Documents to download

Space has been used for military purposes for decades, albeit limited to the deployment of non-offensive military systems such as communications, navigation, imaging and surveillance satellites. Several countries, including the UK have developed a comprehensive space-based military architecture to facilitate military activities on the ground.

However, space is becoming an increasingly contested environment. The last few years has seen a proliferation in the number and type of actors operating in space, and a growing interdependence between the military, civil and commercial space sectors.

Protecting critical space-based assets, both civilian and military, has therefore become a priority. Space is also increasingly viewed as a military domain in its own right, as countries look to utilise space to enhance their own military capabilities and security.

In the last few years there has been considerable investment by several states, most notably Russia and China, in offensive counterspace capabilities that potentially threaten the use of space by the UK and its allies. The US has responded by calling for a rapid increase in the development of counterspace capability and the adoption of more aggressive space policies and postures.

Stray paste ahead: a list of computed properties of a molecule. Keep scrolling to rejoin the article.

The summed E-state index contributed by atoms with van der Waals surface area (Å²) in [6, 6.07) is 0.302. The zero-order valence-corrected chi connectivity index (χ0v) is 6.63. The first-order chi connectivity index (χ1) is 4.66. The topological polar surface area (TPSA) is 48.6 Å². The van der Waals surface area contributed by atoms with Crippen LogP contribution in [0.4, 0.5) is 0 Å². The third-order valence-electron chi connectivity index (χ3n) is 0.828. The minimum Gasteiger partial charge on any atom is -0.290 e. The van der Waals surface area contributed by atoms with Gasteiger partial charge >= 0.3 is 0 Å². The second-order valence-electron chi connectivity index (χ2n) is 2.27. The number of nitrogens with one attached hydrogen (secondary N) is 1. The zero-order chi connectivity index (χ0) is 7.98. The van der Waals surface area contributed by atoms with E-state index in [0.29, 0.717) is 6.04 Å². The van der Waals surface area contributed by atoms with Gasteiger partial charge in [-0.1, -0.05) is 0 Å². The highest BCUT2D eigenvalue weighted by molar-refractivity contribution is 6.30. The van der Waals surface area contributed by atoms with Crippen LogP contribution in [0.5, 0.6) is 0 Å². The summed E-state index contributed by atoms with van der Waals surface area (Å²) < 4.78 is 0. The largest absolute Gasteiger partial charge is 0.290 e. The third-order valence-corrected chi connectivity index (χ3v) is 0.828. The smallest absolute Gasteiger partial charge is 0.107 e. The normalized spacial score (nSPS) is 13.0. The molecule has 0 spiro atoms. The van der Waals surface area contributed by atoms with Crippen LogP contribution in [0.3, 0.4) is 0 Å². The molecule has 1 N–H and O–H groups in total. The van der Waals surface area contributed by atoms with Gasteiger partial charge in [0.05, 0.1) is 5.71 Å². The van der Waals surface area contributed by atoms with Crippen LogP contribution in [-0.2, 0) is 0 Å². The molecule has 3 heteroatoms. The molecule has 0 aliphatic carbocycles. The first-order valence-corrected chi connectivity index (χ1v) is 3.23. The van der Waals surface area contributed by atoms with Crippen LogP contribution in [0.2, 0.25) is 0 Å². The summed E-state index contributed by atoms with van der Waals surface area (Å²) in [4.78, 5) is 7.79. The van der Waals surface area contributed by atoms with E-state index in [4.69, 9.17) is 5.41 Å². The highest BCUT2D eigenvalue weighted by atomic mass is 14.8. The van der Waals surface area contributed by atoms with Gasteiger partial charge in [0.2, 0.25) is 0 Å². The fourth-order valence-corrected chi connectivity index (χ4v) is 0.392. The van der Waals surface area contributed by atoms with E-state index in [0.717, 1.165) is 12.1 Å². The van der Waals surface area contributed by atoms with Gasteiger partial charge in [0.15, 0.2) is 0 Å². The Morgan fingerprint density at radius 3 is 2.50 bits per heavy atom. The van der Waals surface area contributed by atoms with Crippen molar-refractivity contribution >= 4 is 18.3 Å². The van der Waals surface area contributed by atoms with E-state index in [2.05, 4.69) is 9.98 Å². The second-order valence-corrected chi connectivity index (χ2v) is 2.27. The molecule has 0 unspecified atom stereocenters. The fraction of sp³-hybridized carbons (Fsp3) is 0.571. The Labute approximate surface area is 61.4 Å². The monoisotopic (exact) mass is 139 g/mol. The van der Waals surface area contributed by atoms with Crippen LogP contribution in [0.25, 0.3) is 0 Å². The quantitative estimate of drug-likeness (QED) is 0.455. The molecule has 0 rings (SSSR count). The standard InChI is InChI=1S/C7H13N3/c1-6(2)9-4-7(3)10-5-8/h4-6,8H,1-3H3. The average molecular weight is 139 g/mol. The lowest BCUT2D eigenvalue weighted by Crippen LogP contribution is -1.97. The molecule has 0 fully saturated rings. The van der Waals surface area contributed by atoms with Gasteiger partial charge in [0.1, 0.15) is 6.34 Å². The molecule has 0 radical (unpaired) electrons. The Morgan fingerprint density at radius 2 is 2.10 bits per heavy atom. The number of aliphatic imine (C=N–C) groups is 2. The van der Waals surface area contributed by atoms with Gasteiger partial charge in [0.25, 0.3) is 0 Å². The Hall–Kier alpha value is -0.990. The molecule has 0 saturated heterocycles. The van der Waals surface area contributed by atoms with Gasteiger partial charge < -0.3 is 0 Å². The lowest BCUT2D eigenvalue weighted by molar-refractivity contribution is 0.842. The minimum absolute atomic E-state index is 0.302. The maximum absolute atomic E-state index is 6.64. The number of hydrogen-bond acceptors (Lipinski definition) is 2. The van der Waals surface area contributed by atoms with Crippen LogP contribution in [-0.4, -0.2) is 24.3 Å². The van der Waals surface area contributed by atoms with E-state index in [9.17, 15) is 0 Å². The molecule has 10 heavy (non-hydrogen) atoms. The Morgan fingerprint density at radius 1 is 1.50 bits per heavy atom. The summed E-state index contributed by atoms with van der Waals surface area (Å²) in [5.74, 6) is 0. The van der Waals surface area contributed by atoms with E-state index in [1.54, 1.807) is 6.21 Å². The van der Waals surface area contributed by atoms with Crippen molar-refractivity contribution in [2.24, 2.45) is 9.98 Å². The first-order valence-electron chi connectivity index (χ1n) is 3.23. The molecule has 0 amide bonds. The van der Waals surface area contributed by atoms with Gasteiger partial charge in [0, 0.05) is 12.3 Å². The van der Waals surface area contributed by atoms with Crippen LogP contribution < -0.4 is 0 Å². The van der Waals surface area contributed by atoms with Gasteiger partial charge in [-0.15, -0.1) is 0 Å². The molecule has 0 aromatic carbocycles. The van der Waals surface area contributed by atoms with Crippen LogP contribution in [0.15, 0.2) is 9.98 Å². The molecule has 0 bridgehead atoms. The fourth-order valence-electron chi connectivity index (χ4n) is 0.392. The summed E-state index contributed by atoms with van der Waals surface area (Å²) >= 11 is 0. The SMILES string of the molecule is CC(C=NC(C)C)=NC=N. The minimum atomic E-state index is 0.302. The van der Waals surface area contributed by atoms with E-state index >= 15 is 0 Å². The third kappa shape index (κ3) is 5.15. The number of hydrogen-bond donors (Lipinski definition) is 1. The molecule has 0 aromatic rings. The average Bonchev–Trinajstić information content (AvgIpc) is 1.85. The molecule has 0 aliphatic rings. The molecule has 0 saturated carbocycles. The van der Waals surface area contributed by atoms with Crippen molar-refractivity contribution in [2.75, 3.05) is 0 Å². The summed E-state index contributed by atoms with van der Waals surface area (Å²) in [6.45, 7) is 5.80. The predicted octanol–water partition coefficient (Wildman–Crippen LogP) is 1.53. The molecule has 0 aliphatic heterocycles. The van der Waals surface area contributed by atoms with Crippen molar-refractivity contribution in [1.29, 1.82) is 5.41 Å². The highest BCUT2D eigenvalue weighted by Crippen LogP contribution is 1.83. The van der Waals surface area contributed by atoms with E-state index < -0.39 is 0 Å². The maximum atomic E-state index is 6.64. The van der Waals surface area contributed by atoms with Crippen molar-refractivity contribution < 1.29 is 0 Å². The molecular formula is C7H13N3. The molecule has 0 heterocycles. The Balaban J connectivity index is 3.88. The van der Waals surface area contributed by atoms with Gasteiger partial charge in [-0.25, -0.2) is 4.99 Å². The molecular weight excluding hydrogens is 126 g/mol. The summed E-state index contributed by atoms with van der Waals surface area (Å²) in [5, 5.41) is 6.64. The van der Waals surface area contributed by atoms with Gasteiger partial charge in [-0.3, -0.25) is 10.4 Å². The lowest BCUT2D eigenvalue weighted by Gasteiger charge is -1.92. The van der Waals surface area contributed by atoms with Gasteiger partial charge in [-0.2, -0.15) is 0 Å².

Combined with the lack of regulation and accepted international norms of responsible conduct in space, and little appetite to advance that agenda, this more overt behaviour among nations is fuelling fears of a new arms race.

This briefing paper examines how the militarisation of space is evolving into the weaponisation of space and what role the UK envisages for itself going forward. It does not address civilian or commercial space programmes or the synergy between them and the military sphere.

The UK’s civil space sector is examined in more detail in The UK Space Industry, House of Commons Library, April 2021.

Documents to download

Related posts